We have said that "[a] fair and full cross-examination to develop facts in issue or relevant to the issue is a matter of absolute right and is not a mere privilege to be exercised at the sound discretion of the presiding judge, and the denial of the right is prejudicial error." Gossman v. Rosenberg, 237 Mass. 122 , 124 (1921). In criminal cases this principle is related to the Sixth Amendment right of confrontation and to the like guaranty of art. 12 of our Declaration of Rights. See Commonwealth v. Kerrigan, 349 Mass. 295 , 300 (1965); Pointer v. Texas, 380 U.S. 400, 405 (1965); Washington v. Texas, 388 U.S. 14, 17-18 (1967); Dutton v. Evans, 400 U.S. 74, 89 (1970); Chambers v. Mississippi, 410 U.S. 284, 293-295 (1973); Davis v. Alaska, 415 U.S. 308, 315-317 (1974), [Note 6] and cases cited. In the present case, however, the trial judge apparently believed that the right was lost where a witness balked at answering because an answer might create a risk of harm to himself. As to the girl friend, not even that ground was asserted, and it may be that the judge was simply respecting some chivalrous intention that he imputed to the witness. (Conceivably the judge was assuming a possible risk to the girl, although the record nowhere hints at this -- and, of course, the girl herself was not consulted.)
There are no clogs or limitations on the right to testimony such as the judge might have imagined to exist. A witness may not decline to respond to a proper question on the
ground that his answer might embarrass him (or another). "[T]he sacrifice [due from every member of the community to give testimony] may be of his privacy, of the knowledge which he would preferably keep to himself because of the disagreeable consequences of disclosure. This inconvenience which he may suffer . . . by way of enmity or disgrace or ridicule or other disfavoring action of fellow members of the community, is . . . a contribution which he makes in payment of his duties to society in its function of executing justice." Wigmore, Evidence (McNaughton rev.) Section 2192, p. 72 (1961). [Note 7] Nor can fear of harm to the witness generally be offered as an excuse for declining testimony. Relief of witnesses on this ground would encourage intimidation of those in possession of information and proclaim a sorry confession of weakness of the rule of law. See In re Loughran, 276 F. Supp. 393 (C. D. Cal. 1967).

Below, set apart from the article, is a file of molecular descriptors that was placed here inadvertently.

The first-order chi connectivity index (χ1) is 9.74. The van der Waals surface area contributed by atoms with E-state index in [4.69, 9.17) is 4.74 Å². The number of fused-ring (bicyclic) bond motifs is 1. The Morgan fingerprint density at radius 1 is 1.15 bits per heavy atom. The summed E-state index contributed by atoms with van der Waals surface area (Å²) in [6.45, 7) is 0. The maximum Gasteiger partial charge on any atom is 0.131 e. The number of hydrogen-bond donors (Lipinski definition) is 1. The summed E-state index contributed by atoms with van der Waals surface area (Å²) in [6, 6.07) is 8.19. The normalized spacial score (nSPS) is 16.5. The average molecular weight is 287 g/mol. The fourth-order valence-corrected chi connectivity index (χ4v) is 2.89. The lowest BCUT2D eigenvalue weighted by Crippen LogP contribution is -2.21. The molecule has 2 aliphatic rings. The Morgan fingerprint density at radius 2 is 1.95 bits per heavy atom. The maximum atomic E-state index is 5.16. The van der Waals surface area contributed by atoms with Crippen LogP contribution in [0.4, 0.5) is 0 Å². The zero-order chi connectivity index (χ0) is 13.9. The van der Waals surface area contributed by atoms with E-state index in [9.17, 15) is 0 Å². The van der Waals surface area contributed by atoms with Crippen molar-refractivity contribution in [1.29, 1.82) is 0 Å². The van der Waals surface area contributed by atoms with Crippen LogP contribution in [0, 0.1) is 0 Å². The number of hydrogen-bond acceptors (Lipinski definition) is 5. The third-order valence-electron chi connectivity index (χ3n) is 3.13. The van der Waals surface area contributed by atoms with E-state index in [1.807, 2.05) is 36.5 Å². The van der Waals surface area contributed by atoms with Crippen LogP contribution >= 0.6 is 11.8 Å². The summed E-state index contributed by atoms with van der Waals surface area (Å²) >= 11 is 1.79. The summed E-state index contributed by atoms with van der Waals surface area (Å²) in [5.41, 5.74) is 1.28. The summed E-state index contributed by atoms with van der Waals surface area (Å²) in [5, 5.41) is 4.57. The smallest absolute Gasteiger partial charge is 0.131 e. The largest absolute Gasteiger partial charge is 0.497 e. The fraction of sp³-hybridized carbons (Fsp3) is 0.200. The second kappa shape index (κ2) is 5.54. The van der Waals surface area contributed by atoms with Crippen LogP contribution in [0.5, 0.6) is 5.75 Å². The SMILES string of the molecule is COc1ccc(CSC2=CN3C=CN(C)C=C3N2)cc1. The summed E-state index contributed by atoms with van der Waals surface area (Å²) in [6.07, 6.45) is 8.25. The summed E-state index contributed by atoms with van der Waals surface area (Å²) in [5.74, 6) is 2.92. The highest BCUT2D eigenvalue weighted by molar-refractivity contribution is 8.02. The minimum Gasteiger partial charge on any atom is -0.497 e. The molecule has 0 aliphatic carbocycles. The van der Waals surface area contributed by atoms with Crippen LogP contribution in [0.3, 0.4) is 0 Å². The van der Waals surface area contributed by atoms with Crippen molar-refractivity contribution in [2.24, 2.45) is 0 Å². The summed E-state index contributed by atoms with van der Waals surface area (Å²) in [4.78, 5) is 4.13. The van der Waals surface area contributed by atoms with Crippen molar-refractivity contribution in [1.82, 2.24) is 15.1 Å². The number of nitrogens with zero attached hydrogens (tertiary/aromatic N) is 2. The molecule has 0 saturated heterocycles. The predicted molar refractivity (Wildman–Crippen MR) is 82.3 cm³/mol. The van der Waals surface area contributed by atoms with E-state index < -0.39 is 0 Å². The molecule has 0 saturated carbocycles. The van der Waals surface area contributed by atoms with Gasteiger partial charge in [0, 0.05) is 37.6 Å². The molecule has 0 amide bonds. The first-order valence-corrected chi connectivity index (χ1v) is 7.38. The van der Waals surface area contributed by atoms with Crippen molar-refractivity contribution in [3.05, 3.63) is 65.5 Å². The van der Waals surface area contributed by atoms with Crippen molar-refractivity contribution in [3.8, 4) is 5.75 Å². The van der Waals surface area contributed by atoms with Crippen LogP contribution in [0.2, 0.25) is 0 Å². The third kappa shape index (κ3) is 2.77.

On two narrowly defined, exceptional occasions, risk to a person's safety may furnish reason for a court's refusal to elicit information, but the exceptions and their treatment by the courts serve to show the strength of the basic right to testimony. One set of cases deals with disclosure of an informer's identity, the other with disclosure of the residence address (and sometimes the name or place of employment) of a witness. In the former cases, there is a special governmental interest in encouraging communication to law enforcement agencies of information which may be otherwise unobtainable, and protection of the informer is a factor in the inducement. Branzburg v. Hayes, 408 U.S. 665, 698 (1972). It is the government that claims the "privilege," see Scher v. United States, 305 U.S. 251, 254 (1938), which is confined to its purpose, and cannot in any event be asserted where it interferes with a fair defence. "A further limitation on the applicability of the privilege arises from the fundamental requirements of fairness.